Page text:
Blessed by the Mystery of the Trinity
February 1, 2018 | by: Dale Thiele | 0 Comments
Posted in: Pastoral Encouragement
As I begin a new series of sermons on the New Testament letter to the Hebrews, we run right smack into the doctrine of the Trinity. The writer opens with this statement: “He [the Son, Jesus] is the radiance of the glory of God and the exact imprint of his nature” (1:3). What a magnificent statement about Christ and his identity as divine!
This led me to go back to my seminary days and reread Jonathan Edwards’ “Unpublished Essay on the Trinity.” I can honestly say that I don’t think I have read anything else on the subject of the Trinity that is as helpful as Edwards’ treatment, while at the same time leaves me scratching my head. Edwards affirms this odd experience as we wrestle with the significance of the Trinity. He writes:
When we tell a child a little concerning God, he has not an hundredth part so many mysteries in view on the nature and attributes of God and His words of creation and providence as one that is told much concerning God in a Divinity School; and yet he knows much more about God and has a much clearer understanding of things of Divinity and is able more clearly to explicate some things that were dark and very unintelligible to him…No wonder that the more things we are told concerning that which is so infinitely above our reach, the number of visible mysteries increases.
The more we learn of the Trinity, the more mysteries that confront us. And this is good! It leaves us humbled before such an amazing God who would love us and redeem us and have fellowship with us. Don’t let mystery and the inability to figure everything out hinder you from diving deeper into the unknown. God blesses us in the process of wrestling with his truth.
Consider this statement from Edwards’ essay about the role of the three persons of the Trinity in our redemption:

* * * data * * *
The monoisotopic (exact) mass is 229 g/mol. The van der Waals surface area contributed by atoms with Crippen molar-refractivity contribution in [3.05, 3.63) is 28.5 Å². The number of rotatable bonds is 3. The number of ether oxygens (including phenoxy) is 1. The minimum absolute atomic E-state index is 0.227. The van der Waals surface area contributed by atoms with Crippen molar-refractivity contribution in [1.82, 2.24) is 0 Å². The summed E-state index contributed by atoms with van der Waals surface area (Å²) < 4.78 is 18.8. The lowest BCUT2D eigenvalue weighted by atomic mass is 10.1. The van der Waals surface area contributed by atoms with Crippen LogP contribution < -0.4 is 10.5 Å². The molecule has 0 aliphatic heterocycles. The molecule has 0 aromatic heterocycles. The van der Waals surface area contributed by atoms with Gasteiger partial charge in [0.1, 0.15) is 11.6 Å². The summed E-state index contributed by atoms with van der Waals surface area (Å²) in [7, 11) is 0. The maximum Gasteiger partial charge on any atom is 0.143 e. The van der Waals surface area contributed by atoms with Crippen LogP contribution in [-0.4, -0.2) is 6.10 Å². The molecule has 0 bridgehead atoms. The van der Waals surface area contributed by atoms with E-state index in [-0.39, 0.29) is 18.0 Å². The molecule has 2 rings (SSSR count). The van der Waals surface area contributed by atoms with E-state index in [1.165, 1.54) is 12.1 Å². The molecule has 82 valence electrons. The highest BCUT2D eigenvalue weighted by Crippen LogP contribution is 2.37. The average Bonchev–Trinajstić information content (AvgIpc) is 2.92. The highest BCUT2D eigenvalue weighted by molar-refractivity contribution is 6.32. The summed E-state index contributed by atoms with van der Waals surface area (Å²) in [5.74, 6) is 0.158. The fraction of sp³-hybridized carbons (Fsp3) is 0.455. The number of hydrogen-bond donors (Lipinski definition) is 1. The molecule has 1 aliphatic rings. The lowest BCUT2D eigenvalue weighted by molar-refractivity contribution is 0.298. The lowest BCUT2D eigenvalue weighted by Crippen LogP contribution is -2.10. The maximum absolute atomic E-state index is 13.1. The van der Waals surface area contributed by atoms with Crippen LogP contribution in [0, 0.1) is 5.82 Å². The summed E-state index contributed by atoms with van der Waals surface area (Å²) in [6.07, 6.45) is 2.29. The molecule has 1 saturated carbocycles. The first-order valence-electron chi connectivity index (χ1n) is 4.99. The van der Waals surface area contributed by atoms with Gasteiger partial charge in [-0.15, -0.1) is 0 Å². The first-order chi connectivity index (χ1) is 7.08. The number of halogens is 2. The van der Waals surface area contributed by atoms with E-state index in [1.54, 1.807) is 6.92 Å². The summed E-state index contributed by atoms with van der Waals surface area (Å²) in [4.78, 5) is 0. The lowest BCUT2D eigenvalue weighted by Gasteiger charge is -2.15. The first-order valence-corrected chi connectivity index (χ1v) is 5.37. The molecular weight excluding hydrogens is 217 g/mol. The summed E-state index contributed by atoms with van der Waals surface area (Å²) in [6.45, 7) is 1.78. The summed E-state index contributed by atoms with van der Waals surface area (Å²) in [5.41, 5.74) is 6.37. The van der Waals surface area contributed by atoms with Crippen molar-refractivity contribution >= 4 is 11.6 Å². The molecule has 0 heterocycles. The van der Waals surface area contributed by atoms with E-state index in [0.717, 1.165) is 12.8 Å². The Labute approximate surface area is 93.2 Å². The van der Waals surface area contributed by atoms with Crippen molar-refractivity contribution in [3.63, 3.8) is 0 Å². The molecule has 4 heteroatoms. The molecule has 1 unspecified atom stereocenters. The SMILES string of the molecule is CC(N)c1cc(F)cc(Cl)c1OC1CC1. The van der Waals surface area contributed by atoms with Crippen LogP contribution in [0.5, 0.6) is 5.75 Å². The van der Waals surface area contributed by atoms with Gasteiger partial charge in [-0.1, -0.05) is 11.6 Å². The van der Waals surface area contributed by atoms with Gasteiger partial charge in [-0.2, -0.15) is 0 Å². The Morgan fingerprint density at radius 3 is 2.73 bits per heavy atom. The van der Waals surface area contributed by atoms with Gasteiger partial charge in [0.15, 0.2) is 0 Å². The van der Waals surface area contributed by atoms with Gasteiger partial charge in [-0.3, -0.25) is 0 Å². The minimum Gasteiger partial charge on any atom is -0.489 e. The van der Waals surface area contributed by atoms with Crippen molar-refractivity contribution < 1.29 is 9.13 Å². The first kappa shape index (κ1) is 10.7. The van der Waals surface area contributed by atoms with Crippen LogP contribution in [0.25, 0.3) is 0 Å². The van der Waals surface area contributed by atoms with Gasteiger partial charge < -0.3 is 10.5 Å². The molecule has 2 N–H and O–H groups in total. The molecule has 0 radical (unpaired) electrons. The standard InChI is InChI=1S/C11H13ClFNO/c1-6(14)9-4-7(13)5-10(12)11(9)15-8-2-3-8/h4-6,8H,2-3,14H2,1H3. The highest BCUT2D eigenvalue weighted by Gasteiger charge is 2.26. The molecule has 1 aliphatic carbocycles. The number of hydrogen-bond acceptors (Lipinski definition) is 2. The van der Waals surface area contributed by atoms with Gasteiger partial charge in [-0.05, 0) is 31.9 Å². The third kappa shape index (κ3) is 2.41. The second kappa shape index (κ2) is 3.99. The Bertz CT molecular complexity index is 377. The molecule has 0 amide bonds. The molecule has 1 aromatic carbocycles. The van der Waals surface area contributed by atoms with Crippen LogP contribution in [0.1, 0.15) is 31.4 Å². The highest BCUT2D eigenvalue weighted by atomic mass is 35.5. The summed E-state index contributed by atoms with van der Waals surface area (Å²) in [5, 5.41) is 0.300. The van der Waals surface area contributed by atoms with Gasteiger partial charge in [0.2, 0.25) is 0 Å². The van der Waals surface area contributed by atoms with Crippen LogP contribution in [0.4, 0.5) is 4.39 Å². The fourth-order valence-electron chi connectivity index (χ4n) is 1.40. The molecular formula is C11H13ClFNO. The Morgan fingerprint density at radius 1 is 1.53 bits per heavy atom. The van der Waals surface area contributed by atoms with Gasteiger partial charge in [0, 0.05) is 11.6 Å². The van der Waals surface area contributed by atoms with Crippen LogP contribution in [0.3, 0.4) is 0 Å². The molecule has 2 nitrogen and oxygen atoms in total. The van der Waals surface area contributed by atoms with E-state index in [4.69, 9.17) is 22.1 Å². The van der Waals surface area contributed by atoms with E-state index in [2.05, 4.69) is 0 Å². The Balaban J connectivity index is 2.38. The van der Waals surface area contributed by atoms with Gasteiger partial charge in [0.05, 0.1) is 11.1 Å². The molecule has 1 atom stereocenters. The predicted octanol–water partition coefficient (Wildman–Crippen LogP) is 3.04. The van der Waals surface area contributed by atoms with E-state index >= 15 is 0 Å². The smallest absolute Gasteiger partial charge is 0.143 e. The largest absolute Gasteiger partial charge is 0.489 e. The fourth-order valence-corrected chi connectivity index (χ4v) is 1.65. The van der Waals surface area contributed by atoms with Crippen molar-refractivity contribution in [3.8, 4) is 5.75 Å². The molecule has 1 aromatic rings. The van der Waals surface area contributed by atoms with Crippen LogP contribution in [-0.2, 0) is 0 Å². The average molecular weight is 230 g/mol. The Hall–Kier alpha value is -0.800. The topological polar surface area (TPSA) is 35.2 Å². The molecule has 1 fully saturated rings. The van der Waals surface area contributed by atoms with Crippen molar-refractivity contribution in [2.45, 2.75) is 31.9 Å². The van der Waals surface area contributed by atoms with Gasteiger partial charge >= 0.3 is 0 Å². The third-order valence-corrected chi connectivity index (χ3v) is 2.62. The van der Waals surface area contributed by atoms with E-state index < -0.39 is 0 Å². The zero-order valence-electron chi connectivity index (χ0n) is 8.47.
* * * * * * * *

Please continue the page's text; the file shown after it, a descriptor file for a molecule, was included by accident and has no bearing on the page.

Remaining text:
So that it is God of Whom our good is purchased and it is God that purchases it and it is God also that is the thing purchased.
God the Father is the fountainhead of every good and perfect blessing. Any “good” we enjoy is from God.
God the Son is the one who purchases the good for us through his sacrificial death on the cross. We don’t deserve to enjoy any “good.” Every “good” is a blood-bought good.
God the Spirit not only “applies” the “good” to us, but also is the “good” promised to us. He is the promise of the Father (Luke 24:49, cf. Lk. 11:13 & Eph. 1:13). All the promises of God (holiness, sanctification, glorification, fellowship, communion, New Covenant promises, etc.) are fulfilled in the gift of the Holy Spirit.
So, to rephrase Edwards’ statement, we can say, “God buys God from God for us.”
Apply this to an oft-used benediction at Oak Hills, 2 Corinthians 13:14: “The grace of the Lord Jesus Christ and the love of God and the fellowship of the Holy Spirit be with you all.” The love of God is what we long for… acceptance and communion with the Father; eternal life. But we do not deserve the love of God. We cannot earn it. Enter the grace of Christ. His unconditional, sacrificial giving of himself opens the floodgates to God’s love (cf. Rom. 8:39). The enjoyment of God’s love, then, is spoken of as “fellowship of the Holy Spirit.” Unhindered, unashamed, open communion and friendship with God.
God buys God from God for you. May this trinitarian work of redemption bless you each and every day!